Closed petition Require Water Companies to Refund Customers When They Dump Sewage
It’s a consumer rights and pollution issue. We pay for the water company to take away surface-foul water to be treated at local sewage works. This amounts to around 45-50% of our annual bill. If the companies dump that waste water into the river or sea, without treatment, they are ripping us off.
Water companies have dumped sewage into rivers or the sea for years. Even in the height of summer during periods of low rainfall. It is more profitable for them to occasionally sluice the sewage, when they think they can get away with it, rather than treating it. If they were not just fined for any illegal dumping but forced to refund for treatment they haven’t done, it may make them a little more hesitant to carry on this disgusting practice.
This petition is closed All petitions run for 6 months
Other parliamentary business
Plan to reduce sewage discharges from storm overflows published by Government
On 26 August the Government published a plan to reduce the discharge of sewage from storm overflows by water companies, together with its response to the consultation it held on this issue earlier this year.
The Storm Overflows Discharge Reduction Plan sets new targets for water companies, working with regulators and the Government, to reduce and eventually eliminate ecological and public health harms from storm overflows.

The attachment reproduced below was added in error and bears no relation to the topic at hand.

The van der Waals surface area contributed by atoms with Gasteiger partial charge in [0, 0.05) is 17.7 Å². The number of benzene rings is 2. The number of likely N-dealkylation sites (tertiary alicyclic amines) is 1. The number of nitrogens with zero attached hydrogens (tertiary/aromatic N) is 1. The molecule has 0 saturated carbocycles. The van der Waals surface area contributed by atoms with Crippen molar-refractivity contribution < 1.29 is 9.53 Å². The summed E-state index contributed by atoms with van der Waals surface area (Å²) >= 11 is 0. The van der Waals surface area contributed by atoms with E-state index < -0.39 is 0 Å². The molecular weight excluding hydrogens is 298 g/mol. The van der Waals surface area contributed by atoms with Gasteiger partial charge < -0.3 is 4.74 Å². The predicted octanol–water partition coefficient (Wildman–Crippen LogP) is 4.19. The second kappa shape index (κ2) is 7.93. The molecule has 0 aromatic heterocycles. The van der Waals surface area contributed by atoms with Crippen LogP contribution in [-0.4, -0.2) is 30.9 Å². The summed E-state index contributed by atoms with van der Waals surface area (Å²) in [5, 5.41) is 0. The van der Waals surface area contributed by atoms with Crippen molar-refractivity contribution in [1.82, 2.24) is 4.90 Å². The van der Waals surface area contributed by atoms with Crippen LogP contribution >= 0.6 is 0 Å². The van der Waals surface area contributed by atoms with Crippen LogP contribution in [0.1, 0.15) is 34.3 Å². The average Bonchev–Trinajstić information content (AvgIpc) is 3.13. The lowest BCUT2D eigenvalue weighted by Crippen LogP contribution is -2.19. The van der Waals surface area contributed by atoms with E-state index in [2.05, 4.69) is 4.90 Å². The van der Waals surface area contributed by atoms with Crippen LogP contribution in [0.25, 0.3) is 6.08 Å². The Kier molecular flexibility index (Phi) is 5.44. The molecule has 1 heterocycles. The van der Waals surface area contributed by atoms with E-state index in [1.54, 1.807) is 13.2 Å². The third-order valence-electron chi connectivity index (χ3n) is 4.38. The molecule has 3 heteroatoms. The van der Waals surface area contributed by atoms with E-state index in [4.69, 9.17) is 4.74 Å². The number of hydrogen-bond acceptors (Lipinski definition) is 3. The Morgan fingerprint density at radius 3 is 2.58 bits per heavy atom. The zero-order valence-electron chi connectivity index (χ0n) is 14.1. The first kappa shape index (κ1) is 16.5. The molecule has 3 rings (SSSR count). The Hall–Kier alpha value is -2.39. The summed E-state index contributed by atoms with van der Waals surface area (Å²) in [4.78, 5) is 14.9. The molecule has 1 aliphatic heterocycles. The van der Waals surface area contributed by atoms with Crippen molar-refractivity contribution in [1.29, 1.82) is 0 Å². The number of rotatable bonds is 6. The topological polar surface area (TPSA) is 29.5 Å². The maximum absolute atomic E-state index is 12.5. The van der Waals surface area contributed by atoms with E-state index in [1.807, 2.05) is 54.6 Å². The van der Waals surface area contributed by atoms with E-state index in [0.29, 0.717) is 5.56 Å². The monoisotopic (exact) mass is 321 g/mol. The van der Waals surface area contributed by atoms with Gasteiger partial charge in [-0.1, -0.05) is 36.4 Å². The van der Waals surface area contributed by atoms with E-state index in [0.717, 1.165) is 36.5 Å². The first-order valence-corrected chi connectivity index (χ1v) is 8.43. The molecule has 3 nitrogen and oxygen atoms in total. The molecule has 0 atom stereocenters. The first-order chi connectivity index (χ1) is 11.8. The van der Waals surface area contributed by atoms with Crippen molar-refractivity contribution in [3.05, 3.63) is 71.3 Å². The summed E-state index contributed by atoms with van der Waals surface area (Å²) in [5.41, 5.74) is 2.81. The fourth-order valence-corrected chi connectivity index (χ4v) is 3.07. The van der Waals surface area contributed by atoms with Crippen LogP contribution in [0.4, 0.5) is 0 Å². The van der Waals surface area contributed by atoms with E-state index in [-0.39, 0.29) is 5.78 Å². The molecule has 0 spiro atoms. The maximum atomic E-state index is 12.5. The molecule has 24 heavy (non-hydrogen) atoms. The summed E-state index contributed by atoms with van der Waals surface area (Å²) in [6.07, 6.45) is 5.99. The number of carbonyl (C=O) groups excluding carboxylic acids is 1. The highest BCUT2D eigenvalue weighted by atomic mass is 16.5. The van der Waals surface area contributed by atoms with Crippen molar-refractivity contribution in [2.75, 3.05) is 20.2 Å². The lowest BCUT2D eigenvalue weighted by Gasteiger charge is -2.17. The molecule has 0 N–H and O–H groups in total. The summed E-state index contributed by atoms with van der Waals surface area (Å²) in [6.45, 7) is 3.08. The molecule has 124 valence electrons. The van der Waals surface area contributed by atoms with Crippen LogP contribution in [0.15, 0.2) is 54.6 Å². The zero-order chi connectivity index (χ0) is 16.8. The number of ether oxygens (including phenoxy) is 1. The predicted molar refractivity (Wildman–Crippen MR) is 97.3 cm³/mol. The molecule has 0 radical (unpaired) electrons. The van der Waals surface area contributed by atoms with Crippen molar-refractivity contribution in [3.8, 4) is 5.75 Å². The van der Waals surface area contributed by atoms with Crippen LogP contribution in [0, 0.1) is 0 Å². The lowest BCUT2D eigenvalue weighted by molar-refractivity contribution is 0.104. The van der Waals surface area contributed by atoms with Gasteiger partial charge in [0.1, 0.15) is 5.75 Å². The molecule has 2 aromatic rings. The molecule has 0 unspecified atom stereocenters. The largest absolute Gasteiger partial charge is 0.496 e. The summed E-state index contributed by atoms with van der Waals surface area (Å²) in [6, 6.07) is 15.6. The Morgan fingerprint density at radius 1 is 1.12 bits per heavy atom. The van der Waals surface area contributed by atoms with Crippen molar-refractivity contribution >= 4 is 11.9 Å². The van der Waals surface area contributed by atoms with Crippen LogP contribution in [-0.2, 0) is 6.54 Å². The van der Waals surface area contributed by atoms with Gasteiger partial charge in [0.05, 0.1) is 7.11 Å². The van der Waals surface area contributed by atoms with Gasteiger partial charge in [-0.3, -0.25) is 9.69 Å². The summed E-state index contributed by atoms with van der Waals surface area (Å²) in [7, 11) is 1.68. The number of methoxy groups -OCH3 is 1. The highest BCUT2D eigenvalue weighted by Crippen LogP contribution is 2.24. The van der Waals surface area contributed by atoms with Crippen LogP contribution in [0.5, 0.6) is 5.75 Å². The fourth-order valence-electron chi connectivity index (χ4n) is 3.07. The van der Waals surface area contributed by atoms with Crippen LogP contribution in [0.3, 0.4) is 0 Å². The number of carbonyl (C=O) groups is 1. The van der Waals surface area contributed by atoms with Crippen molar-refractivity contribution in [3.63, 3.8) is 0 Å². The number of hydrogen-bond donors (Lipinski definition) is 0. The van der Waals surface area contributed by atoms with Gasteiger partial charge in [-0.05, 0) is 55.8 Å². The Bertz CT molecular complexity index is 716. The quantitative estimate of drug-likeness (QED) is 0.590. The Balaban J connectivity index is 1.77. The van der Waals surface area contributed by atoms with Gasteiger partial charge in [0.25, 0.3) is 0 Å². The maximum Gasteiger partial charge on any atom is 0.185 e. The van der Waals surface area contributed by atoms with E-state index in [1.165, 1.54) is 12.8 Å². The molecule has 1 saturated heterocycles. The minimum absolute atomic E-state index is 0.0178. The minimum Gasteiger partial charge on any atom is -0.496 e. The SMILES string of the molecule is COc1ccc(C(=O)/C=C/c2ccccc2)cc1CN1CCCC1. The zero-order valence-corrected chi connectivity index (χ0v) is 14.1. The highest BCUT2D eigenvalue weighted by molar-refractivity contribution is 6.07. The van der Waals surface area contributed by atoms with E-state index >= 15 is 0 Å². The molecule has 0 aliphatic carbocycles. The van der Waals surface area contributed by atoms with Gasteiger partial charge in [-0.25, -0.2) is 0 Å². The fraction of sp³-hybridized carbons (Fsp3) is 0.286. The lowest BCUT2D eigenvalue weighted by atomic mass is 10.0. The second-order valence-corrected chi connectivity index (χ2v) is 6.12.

- Read the Plan
- Read the Government's response to the consultation
- Read the Government's press release announcing the Plan
The Government says the Plan will require water companies to take actions in order to tackle storm sewage discharges by 2050, including:
- Reducing the volume of discharges
- Treating sewage before it is discharged
- Delivering £56 billion of investment in environmental infrastructure
Specifically, water companies will have to:
- Improve all overflows discharging into or near designated bathing water, and 75% of overflows discharging to high priority ecological sites, by 2035
- Ensure no storm overflows are operating outside of unusually heavy rainfall, or causing any adverse ecological harm, by 2050
Failure to meet these targets could see companies fined or forced to return money to customers.
The Government has said it will review how the Plan is working, and the targets in the Plan, in 2027.
Who has published the Plan?
The Plan was developed and published by the Department for Environment, Food and Rural Affairs (DEFRA). This is the Government department responsible for improving and protecting the environment, as well as issues affecting rural communities and the agriculture, fishing, and food and drink sectors.
DEFRA only has direct responsibility for environmental policy in England, but works closely with the devolved administrations in Wales, Scotland and Northern Ireland, who are responsible for policy in those nations.
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